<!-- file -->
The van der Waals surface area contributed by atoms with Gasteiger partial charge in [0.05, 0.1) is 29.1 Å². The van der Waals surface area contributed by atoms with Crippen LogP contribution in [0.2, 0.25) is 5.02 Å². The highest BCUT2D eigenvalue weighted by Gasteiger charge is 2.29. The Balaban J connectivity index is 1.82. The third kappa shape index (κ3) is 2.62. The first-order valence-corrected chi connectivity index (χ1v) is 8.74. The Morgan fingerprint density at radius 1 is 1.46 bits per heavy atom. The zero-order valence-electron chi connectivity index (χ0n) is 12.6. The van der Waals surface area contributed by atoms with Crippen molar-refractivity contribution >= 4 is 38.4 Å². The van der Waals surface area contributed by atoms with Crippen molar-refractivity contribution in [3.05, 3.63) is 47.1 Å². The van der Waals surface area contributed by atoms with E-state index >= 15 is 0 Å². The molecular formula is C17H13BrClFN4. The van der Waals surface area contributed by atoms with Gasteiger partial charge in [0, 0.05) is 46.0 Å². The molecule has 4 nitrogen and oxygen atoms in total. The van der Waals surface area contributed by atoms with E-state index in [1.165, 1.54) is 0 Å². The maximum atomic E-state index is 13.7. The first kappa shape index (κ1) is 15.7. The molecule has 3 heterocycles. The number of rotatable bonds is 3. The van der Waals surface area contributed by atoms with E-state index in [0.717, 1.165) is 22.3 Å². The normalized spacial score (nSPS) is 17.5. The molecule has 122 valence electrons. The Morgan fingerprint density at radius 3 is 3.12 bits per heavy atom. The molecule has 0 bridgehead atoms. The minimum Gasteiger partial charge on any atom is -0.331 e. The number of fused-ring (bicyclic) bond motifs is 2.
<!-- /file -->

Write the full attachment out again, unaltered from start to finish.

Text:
The van der Waals surface area contributed by atoms with Gasteiger partial charge in [0.05, 0.1) is 29.1 Å². The van der Waals surface area contributed by atoms with Crippen LogP contribution in [0.2, 0.25) is 5.02 Å². The highest BCUT2D eigenvalue weighted by Gasteiger charge is 2.29. The Balaban J connectivity index is 1.82. The third kappa shape index (κ3) is 2.62. The first-order valence-corrected chi connectivity index (χ1v) is 8.74. The Morgan fingerprint density at radius 1 is 1.46 bits per heavy atom. The zero-order valence-electron chi connectivity index (χ0n) is 12.6. The van der Waals surface area contributed by atoms with Crippen molar-refractivity contribution >= 4 is 38.4 Å². The van der Waals surface area contributed by atoms with Crippen molar-refractivity contribution in [3.05, 3.63) is 47.1 Å². The van der Waals surface area contributed by atoms with E-state index >= 15 is 0 Å². The molecular formula is C17H13BrClFN4. The van der Waals surface area contributed by atoms with Gasteiger partial charge in [0, 0.05) is 46.0 Å². The molecule has 4 nitrogen and oxygen atoms in total. The van der Waals surface area contributed by atoms with E-state index in [1.165, 1.54) is 0 Å². The maximum atomic E-state index is 13.7. The first kappa shape index (κ1) is 15.7. The molecule has 3 heterocycles. The number of rotatable bonds is 3. The van der Waals surface area contributed by atoms with E-state index in [0.717, 1.165) is 22.3 Å². The normalized spacial score (nSPS) is 17.5. The molecule has 122 valence electrons. The Morgan fingerprint density at radius 3 is 3.12 bits per heavy atom. The molecule has 0 bridgehead atoms. The minimum Gasteiger partial charge on any atom is -0.331 e. The number of fused-ring (bicyclic) bond motifs is 2.